For the sixth consecutive year, California State University, Stanislaus has been named among the best undergraduate colleges in the nation by The Princeton Review.
“We are delighted to be included in the Princeton Review for the sixth-straight year,” said CSU Stanislaus President Hamid Shirvani. “The honor is a strong testament to the outstanding work being done by our faculty and staff.”
Just the top 15 percent of colleges are profiled in “The Best 376 Colleges,” an annual guide published by The Princeton Review. Only one other CSU campus – Sonoma State University – was featured in the book.
The University of California, Merced was not included in the book, but UCs in Berkeley, Los Angeles, Davis, Riverside, Santa Barbara and Santa Cruz were featured.
The featured campuses are chosen based on their academic merit, and also to illustrate a large cross-section of schools in different regions and environments, said Rob Franek, author of the book and senior vice president of The Princeton Review.
But the ranking isn’t based on Franek’s personal experiences.
“We’re yielding to who we think are the college experts – current college students,” Franek said.
All data in the book is based on student feedback, gathered directly from students by The Princeton Review. CSU Stanislaus students “lavished praise” on their access to professors, the small-but-growing residential community, and experiential learning programs which connect students to local businesses, Franek said.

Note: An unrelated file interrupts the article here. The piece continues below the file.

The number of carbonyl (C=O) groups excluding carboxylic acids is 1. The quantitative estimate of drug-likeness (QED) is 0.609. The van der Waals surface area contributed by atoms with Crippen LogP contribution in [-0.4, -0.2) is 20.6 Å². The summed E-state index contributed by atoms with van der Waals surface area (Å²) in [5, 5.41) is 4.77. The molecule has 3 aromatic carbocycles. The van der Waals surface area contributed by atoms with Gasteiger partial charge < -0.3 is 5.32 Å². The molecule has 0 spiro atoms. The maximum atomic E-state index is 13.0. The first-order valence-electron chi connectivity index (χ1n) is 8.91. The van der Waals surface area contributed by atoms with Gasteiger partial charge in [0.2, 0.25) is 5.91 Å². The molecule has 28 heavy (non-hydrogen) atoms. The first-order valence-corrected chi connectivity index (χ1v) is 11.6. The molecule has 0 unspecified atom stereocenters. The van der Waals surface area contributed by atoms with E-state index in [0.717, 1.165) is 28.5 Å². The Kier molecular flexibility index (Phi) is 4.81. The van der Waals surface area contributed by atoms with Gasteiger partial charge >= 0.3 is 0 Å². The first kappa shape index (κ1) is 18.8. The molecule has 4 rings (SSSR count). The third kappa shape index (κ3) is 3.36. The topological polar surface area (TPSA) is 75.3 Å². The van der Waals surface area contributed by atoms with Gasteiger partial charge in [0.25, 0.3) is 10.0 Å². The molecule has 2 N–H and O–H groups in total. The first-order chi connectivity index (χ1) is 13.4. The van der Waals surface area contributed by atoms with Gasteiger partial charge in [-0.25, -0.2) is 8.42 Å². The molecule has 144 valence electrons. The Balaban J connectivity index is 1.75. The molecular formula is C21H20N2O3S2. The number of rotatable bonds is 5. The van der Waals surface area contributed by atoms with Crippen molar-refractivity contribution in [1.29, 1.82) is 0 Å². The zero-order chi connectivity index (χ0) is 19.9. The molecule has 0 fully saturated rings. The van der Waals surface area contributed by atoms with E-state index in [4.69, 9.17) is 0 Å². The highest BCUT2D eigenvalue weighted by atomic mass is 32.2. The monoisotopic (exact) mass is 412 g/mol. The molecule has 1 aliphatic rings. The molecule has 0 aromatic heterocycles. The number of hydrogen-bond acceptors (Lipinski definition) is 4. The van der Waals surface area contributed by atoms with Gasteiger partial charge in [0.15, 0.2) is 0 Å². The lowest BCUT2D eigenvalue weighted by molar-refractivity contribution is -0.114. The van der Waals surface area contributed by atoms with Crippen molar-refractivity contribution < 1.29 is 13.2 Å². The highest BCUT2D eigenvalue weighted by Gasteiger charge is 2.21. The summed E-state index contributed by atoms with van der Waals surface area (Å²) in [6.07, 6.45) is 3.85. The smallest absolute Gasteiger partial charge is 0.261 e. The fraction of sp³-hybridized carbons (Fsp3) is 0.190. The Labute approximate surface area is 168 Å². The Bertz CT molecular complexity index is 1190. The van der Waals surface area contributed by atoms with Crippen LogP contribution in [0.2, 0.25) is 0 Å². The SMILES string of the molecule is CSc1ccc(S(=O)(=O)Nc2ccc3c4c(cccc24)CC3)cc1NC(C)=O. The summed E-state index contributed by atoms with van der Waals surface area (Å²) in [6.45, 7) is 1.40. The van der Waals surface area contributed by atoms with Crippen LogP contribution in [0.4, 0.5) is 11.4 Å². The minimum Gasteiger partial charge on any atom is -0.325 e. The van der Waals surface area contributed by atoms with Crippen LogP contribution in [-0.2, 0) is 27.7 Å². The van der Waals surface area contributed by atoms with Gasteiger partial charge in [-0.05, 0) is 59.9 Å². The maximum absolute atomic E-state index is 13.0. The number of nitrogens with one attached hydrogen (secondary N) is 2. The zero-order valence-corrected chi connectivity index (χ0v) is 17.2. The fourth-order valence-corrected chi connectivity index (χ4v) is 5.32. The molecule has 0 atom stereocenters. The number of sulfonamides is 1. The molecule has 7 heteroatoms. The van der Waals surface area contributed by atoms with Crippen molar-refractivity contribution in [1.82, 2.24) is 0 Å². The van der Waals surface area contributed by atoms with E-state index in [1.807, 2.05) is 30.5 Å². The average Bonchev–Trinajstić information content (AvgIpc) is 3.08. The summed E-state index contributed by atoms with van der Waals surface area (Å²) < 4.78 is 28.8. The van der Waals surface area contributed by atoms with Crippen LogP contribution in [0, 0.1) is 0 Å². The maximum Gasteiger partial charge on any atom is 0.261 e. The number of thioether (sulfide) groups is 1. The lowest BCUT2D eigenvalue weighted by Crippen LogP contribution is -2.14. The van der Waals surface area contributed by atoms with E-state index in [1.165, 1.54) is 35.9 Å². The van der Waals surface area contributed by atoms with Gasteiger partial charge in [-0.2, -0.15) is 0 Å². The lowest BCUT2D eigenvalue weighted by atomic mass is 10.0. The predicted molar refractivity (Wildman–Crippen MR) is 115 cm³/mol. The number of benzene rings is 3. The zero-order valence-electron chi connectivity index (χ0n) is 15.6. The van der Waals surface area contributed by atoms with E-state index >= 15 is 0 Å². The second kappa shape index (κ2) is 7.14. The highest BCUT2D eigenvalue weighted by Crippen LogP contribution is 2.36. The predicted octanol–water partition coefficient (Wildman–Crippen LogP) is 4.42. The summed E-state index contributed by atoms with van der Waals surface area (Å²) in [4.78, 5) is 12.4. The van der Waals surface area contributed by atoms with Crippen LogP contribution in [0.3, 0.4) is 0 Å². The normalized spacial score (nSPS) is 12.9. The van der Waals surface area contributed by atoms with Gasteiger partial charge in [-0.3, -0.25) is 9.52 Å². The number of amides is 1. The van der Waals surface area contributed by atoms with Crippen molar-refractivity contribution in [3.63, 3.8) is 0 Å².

The profile of CSU Stanislaus also cites its excellent nursing, criminal justice and psychology programs, and “one of the best teacher credential programs in California.” Students are said to receive a “practical education” with small class sizes and direct access to friendly, well-educated, well-written professors.
“When students stop in to ask a question, the professors stop what they are doing and give their full attention to the student,” an unnamed student states in the profile.
CSU Stanislaus was also highly rated for its quality of life, fire safety and environmentalism.
Drawbacks noted in the profile are the City of Turlock – “a small town” with “not a ton of things to do” – and commuters’ difficulty in integrating into campus life. State budget problems are also noted, having led to past course cancellations and recent tuition increases of more than 20 percent.
“Budget cuts have made this tough for a lot of students, and many of my friends will now have to attend the college for an additional year to graduate,” a student told The Princeton Review.
The guide does not rank colleges from 1 to 376 overall, but CSU Stanislaus earned a top 20 ranking in three of 62 lists included in the guide: 11th on “Financial Aid Not So Great,” 18th on “Got Milk? (beer usage reported low)” and 19th in “Best Health Services.” The college also was selected among the best 25 percent of four-year colleges in the Western United States.
“Our goal is not to crown one college ‘best’ overall, but to help applicants find and get in to the college best for them,” Franek said.
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